Now the flip side. When I was in Kenya in the '80s there was the question, "Why do the Americans keep bringing condoms to us? This doesn't fit with our culture." In a generalized epidemic, 50 to 69 percent of new infections are in youth. For most of that population, abstinence—delaying sexual activity—is a fully appropriate message. So is "zero grazing," the emphasis on remaining sexually faithful in ongoing relationships.
Such messages reduce the number of partners, thus reducing exposure to the disease. We have seen in places like Uganda, and now starting in Kenya, that people will respond to such messages. In a generalized epidemic, this is the strategy I would recommend most strongly.
Why does prevention work? Is it an issue of morality, or fear of disease?
It depends on where the person is coming from. In Zimbabwe I worked with a Scripture Union program that talked about abstinence as God's law, though we also talked about it as a public health issue—that God asks you to respect and care for your body, so you shouldn't expose yourself to disease. That worked there. But the USAID programs we support in Zambia come at it as merely the right way to live, also noting that it will protect you from disease. So there, it's a combination without a specific spiritual mandate. Still, it has been very effective.
Why do scholars and researchers object to abstinence and fidelity as a primary way to stop HIV/AIDS?
The public health community for a very long time did not believe that you could get youth to abstain or to wait. Because they did not believe it was possible to do it, they saw it as a philosophical or religious push.
What changed is that both in the U.S. and internationally, we're seeing data that people will change their behavior. They will choose to abstain or wait or stay faithful within marriage. And that does make a difference in disease transmission.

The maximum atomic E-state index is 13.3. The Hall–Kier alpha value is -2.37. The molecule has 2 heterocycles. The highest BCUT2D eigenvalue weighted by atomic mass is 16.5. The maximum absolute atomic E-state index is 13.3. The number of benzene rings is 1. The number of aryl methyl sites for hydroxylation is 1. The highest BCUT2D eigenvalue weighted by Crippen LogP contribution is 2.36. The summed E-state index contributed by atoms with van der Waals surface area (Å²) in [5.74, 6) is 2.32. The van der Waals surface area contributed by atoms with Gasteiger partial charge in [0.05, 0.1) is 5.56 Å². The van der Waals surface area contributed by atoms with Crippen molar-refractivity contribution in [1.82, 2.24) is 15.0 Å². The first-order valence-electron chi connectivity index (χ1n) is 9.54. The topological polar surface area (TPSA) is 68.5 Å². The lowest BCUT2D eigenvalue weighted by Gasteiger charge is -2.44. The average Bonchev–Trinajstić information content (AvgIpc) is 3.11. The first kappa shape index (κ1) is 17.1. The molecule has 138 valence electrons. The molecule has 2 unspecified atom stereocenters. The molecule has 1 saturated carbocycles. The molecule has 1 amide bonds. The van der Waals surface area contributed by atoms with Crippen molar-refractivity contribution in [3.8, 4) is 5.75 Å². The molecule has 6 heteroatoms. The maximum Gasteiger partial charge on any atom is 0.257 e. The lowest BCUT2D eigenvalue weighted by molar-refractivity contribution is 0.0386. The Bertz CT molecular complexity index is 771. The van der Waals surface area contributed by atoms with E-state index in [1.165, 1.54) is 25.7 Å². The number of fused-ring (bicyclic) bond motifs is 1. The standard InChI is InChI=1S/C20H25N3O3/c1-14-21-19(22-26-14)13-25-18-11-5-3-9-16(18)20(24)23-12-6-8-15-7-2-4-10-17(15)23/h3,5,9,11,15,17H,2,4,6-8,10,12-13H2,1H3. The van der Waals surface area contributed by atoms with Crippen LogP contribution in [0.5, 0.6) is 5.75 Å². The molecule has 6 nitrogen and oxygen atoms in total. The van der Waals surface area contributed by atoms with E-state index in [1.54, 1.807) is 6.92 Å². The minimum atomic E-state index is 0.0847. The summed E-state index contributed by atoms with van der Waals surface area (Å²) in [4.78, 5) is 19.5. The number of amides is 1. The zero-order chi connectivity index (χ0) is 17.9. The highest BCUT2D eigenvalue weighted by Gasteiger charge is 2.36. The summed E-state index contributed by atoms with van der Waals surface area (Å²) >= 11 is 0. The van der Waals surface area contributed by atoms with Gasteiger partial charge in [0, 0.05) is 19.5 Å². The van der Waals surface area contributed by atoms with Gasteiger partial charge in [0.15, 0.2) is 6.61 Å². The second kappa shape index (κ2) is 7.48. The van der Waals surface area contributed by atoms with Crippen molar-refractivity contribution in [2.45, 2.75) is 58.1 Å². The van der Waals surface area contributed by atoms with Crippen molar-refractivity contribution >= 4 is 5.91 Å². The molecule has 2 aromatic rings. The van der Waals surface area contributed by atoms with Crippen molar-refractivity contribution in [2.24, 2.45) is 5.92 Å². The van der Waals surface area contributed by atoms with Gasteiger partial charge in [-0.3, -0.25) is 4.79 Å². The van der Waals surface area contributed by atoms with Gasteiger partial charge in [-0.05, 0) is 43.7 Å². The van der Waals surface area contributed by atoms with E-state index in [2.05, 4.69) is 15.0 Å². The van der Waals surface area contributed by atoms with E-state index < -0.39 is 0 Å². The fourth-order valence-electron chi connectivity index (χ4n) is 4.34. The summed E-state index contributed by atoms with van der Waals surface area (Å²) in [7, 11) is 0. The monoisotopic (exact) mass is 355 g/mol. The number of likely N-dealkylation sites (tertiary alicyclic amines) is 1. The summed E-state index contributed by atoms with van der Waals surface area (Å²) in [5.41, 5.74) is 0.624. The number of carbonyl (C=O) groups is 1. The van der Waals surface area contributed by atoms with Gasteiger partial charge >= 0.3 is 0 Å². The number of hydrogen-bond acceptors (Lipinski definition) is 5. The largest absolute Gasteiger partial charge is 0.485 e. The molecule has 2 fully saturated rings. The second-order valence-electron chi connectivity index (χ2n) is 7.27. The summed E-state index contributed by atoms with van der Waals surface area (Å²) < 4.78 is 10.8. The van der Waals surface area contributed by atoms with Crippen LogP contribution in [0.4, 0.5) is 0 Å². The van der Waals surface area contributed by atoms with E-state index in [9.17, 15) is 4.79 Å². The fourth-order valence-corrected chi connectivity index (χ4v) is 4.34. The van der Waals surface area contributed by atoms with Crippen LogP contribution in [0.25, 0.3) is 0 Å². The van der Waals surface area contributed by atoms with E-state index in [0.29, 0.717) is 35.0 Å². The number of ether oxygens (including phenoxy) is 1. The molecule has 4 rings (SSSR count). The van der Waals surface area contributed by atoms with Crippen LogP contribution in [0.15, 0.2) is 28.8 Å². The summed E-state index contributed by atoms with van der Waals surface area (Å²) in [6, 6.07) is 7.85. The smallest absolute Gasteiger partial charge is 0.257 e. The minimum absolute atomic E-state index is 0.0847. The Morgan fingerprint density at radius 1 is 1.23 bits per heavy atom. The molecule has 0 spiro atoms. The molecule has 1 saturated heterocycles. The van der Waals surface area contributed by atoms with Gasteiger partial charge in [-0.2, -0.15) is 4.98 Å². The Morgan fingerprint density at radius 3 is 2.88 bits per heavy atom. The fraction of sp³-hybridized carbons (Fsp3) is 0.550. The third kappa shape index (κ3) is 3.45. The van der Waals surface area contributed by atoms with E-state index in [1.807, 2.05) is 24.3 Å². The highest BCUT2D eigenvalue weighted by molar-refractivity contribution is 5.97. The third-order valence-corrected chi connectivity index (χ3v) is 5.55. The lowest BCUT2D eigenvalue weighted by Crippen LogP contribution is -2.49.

Some prominent Christian leaders such as Bruce Wilkinson, Rick Warren, Franklin Graham, Rich Stearns from World Vision, and Clive Calver from World Relief have recently seized on this issue. What do you see as their role in addressing the HIV/AIDS problem?
I think there's a huge role, because this is an issue that fits with the Christian message. And the prevention of AIDS fits with the righteous living and moral standpoint [of Christianity]. But equally important is the church's role in giving a message of forgiveness, of compassion, of caring for the sick, of caring for the widows and orphans; there's almost no part of the AIDS epidemic where the faith orientation doesn't have a very, very strong message. I think there is an absolutely huge role, and I am thrilled to see this outpouring of interest.
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Also posted today is a Charles Colson column on evangelical work fighting AIDS and international slavery.